avengers endgame women

(Welcome to The Soapbox, the space where we get loud, feisty, political, and opinionated about anything and everything. In this edition: Avengers: Endgame doesn’t honor its female characters in a way that actually carries weight.)

There’s no question that Marvel has a women problem. In the past decade and over the course of its 22 movies, only one of them was led by a woman, and one had a woman sharing the title. But the studio has been eagerly trying to make up for it in recent years, releasing Captain Marvel to critical and box office acclaim, and slowly introducing female fan favorites — some of whom would go on to get double billing in the big established movies.

As we headed into Avengers: Endgame, the Marvel Cinematic Universe was filled to the brim with strong, complex, rich female characters — some super, some not — who were on course to outshine even some of the male heroes. And with Marvel reportedly pushing for more female superheroes in front of and behind the camera, it is no surprise that the film would want to pay its respects to these beloved characters. But this is where the film stumbles.

Spoilers for Avengers: Endgame below.

Girl…Power?

The moment that got one of the loudest rounds of applause in my movie theater (and likely, in thousands of movie theaters across the world) was one the one featuring all the female superheroes in the Marvel Cinematic Universe. It was empowering, inspiring, and signified a promise of a bright future that is female. But, unfortunately, it’s a promise that rings false.

The big on-screen team-up takes place when Spider-Man (Tom Holland) is nearly struck down while trying to pass the Iron Gauntlet on to Ant-Man and the Wasp so that they can send the Infinity Stones back in time. Tired from evading Thanos’ army, Spidey passes on the Gauntlet to Captain Marvel, who has just conveniently appeared to turn the tide of the battle. “How are you going to get it past all of that?” Spider-Man timidly asks Captain Marvel. “With our help,” a chorus of female voices say, emerging from the rubble of the battlefield to take their superhero poses. Valkyrie (Tessa Thompson), Scarlet Witch (Elizabeth Olsen) Okoye (Danai Gurira), the Wasp (Evangeline Lilly), Rescue (Gwyneth Paltrow) and a slew of other female characters get in formation in an awe-inspiring moment designed to elicit applause and signal that Marvel was woke and feminist now. Just look how many female characters there are, and how awesome they look! No matter that none of these characters have crossed paths before, or that they seemed to have heard some kind of “woman radar” that gathered them all together.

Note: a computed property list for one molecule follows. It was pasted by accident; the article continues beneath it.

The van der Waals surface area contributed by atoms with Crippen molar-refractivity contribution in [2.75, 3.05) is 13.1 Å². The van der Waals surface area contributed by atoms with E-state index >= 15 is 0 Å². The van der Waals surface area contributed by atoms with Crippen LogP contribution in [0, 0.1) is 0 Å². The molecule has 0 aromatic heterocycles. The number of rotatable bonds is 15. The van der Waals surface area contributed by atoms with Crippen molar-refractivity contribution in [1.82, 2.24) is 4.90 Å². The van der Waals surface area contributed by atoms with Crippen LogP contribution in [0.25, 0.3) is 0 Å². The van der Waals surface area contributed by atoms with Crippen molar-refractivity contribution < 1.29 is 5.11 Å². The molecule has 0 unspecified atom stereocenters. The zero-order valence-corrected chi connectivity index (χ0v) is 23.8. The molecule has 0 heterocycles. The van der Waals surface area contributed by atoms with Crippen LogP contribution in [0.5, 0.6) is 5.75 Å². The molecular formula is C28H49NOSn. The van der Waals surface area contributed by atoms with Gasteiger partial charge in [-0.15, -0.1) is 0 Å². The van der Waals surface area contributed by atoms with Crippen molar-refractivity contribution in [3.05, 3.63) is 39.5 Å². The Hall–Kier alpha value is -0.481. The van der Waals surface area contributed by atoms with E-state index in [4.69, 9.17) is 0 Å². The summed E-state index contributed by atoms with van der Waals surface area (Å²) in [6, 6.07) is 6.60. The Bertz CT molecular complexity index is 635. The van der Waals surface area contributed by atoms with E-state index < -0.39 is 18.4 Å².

It was a satisfying fan-service moment that was built up from…nothing. You only have to look at Marvel’s track record with female characters to see what shaky ground this moment was standing on: It took 20 movies with (increasingly similar-looking) male protagonists before Marvel released its first film built around a female superhero. Lilly’s athletically and intellectually superior Hope van Dyne had to wait a whole movie before she got to suit up, and she only got double-billing with Paul Rudd’s Ant-Man. Zoe Saldana‘s infinitely more compelling Gamora suffered the same fate, getting sidelined by Chris Pratt’s Peter Quill, only to get a subplot in Guardians of the Galaxy Vol. 2. Mantis (Pom Klementieff) spent the entirety of that film being made the butt of a joke. And there’s the sense that Thor: Ragnarok’s Valkyrie and Black Panther’s Okoye and Shuri only became such dynamic characters thanks to the screen presence of their individual actors. Let’s not even talk about Pepper Potts’ entire offscreen arc that somehow resulted in her becoming a superhero, no questions asked. Nebula (Karen Gillan) has the most compelling development of any character in Avengers: Endgame, resulting in a cathartic moment in which she kills her former abused self and moves on to a more hopeful future — in a scene that arguably has its own issues.